About the Project and Challenges
The UK faces an ever increasing demand for electrical power supply, especially in the areas of electric vehicle (EV) charging, PV panels for solar power and heat pumps, which is countermanded by the requirement to reduce the carbon footprint of electricity generation. Hence efforts to decarbonise energy generation, heat and transport will place increasing demands on distribution networks and its operators.
This is particularly so for the low voltage (LV) networks where distribution network operators (DNOs) have the obligation to supply electricity to customers within tightly defined voltage limits and at a sufficient quality (harmonics, sags, swells and flicker). From a recent industry study by Imperial College (London) it has been predicted that an increasing trend of voltage issues and demand rises that could potentially overload transformers and underground cables, requiring large investment from DNO over a period if reinforced by conventional means. UK Power Networks (UKPN) is one such DNO who is facing this challenge and with support and funding from Ofgem and collaboration with various key stakeholders including Imperial College and Turbo Power Systems is trying to provide a sustainable and reliable low voltage flexible urban networks (FUN-LV). UKPN has selected 36 trial sites for this project.
Objective of the FUN-LV Project
The overarching aim of this project is to explore how the use of power electronics can enable DNOs to defer reinforcement and facilitate the connection of low carbon technologies and distributed generation in urban areas, by meshing existing networks which are not meshed, and by breaking down boundaries within existing meshed networks. Power electronics devices (PEDs) will be used for the first time, in combination with remote configuration and informational tools, to access latent/spare capacity that already exists, in shorter timescales than conventional reinforcement. The smart grid technology of FUN –LV will enable DNO to meet their obligation towards enabling the growth of Government led initiatives for low carbon technologies as there is no major re-structuring of the grid system and this greatly minimises the impact on infrastructure capital cost.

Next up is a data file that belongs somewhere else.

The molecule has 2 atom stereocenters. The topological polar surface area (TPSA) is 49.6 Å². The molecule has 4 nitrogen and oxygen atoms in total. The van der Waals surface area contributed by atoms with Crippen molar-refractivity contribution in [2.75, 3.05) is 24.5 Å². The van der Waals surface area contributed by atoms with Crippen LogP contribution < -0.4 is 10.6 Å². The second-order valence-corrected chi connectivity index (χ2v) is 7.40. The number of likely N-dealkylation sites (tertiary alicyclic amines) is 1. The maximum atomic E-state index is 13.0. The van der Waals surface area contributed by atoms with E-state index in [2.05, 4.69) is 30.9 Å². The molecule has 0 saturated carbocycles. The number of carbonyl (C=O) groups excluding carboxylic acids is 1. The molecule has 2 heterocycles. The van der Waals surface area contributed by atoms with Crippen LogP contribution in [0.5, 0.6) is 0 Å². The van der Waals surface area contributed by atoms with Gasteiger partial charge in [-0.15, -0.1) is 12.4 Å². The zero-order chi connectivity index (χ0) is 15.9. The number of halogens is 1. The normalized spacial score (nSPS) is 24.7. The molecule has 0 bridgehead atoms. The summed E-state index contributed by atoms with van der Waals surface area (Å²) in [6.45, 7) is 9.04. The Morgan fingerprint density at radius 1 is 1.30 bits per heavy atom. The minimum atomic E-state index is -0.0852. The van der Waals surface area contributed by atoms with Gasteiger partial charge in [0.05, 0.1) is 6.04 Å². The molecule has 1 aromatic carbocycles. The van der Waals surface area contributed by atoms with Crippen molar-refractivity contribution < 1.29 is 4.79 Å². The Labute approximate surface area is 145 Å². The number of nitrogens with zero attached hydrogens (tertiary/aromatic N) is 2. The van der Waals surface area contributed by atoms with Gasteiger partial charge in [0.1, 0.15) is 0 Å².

There are three objectives to this project and they are as follows;
• Optimise capacity on the low voltage (LV) network closest to customers
• Improve connection offers (time & cost) in urban areas
• Advance the future network architecture debate for the sector
UKPN chose TPS to supply the PEDs and this was underpinned by the proven experience and pedigree of TPS in the supply of power electronics to the energy sector.
The technology proposed by TPS utilises Power Electronic Devices (PEDs) which can enable the meshing of low voltage urban networks and these devices act as soft open points (SOPs) between distribution substations for capacity sharing and which like a tap can be fully open, fully closed, or at a setting between these limits. The solution uses a cutting edge and novel bi-directional PED developed by TPS to integrate with the transmission network to enable UKPN achieve the objectives of this project. The proposed PEDs come in two formats, with two and three terminals, allowing power flows of up to 400 kVA between 3 substations, thus making use of spare network capacity at existing substations rather than building new capacity. The bi-directional PED achieves transfer of power both from supply to consumer and consumer to supply, enabling power sharing between consumer loads. Thus the resultant network becomes ‘smart’ with the reduction of load on transformers and a faster response to Low Voltage demand changes.
Key Benefits to the DNO and its customers:
• Flexibility to manage uncertainty
• Control functionality
• Maximise the use of existing assets
• Faster and more cost-effective connection offers
• Improved quality of supply
• Reduced disruption and logistical benefits
• Flexible network architecture
• Better enabled distributed generation connections
• Connection and sharing of generation or loads across two or more circuits’ ‘incompatible feeders’ –
• A significant saving in money and infrastructure – potentially £2.36M across the 36 trial sites which could be upscaled to to £112.8M across the UK